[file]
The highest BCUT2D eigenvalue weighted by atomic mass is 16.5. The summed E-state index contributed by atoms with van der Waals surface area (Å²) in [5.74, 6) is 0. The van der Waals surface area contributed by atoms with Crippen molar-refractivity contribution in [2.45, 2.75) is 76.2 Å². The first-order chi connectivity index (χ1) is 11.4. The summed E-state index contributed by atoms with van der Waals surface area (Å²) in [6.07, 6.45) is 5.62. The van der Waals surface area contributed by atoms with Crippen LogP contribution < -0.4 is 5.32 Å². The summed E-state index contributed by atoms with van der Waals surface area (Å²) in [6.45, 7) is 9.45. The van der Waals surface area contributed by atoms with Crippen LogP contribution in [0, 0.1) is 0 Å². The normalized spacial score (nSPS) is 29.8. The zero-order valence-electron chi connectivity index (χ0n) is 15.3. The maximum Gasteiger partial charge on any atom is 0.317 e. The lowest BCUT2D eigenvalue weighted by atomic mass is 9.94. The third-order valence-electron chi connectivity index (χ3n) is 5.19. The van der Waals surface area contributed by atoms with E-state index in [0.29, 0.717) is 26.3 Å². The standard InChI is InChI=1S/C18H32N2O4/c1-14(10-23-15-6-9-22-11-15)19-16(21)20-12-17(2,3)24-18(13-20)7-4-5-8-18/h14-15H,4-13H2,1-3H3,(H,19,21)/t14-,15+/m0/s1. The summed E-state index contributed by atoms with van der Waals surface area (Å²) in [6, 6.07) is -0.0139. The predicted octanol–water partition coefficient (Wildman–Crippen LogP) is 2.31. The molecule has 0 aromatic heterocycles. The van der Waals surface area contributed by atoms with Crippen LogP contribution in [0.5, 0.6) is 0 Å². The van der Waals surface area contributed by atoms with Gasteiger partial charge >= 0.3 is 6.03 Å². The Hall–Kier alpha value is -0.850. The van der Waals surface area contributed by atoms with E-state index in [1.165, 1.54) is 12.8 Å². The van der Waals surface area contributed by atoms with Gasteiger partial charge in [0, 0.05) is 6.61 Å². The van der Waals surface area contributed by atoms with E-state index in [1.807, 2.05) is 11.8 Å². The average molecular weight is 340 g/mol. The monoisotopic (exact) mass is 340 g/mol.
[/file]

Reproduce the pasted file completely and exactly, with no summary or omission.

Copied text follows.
The highest BCUT2D eigenvalue weighted by atomic mass is 16.5. The summed E-state index contributed by atoms with van der Waals surface area (Å²) in [5.74, 6) is 0. The van der Waals surface area contributed by atoms with Crippen molar-refractivity contribution in [2.45, 2.75) is 76.2 Å². The first-order chi connectivity index (χ1) is 11.4. The summed E-state index contributed by atoms with van der Waals surface area (Å²) in [6.07, 6.45) is 5.62. The van der Waals surface area contributed by atoms with Crippen LogP contribution < -0.4 is 5.32 Å². The summed E-state index contributed by atoms with van der Waals surface area (Å²) in [6.45, 7) is 9.45. The van der Waals surface area contributed by atoms with Crippen LogP contribution in [0, 0.1) is 0 Å². The normalized spacial score (nSPS) is 29.8. The zero-order valence-electron chi connectivity index (χ0n) is 15.3. The maximum Gasteiger partial charge on any atom is 0.317 e. The lowest BCUT2D eigenvalue weighted by atomic mass is 9.94. The third-order valence-electron chi connectivity index (χ3n) is 5.19. The van der Waals surface area contributed by atoms with E-state index in [0.29, 0.717) is 26.3 Å². The standard InChI is InChI=1S/C18H32N2O4/c1-14(10-23-15-6-9-22-11-15)19-16(21)20-12-17(2,3)24-18(13-20)7-4-5-8-18/h14-15H,4-13H2,1-3H3,(H,19,21)/t14-,15+/m0/s1. The summed E-state index contributed by atoms with van der Waals surface area (Å²) in [6, 6.07) is -0.0139. The predicted octanol–water partition coefficient (Wildman–Crippen LogP) is 2.31. The molecule has 0 aromatic heterocycles. The van der Waals surface area contributed by atoms with Crippen LogP contribution in [0.5, 0.6) is 0 Å². The van der Waals surface area contributed by atoms with Gasteiger partial charge >= 0.3 is 6.03 Å². The Hall–Kier alpha value is -0.850. The van der Waals surface area contributed by atoms with E-state index in [1.165, 1.54) is 12.8 Å². The van der Waals surface area contributed by atoms with Gasteiger partial charge in [0, 0.05) is 6.61 Å². The van der Waals surface area contributed by atoms with E-state index in [1.807, 2.05) is 11.8 Å². The average molecular weight is 340 g/mol. The monoisotopic (exact) mass is 340 g/mol.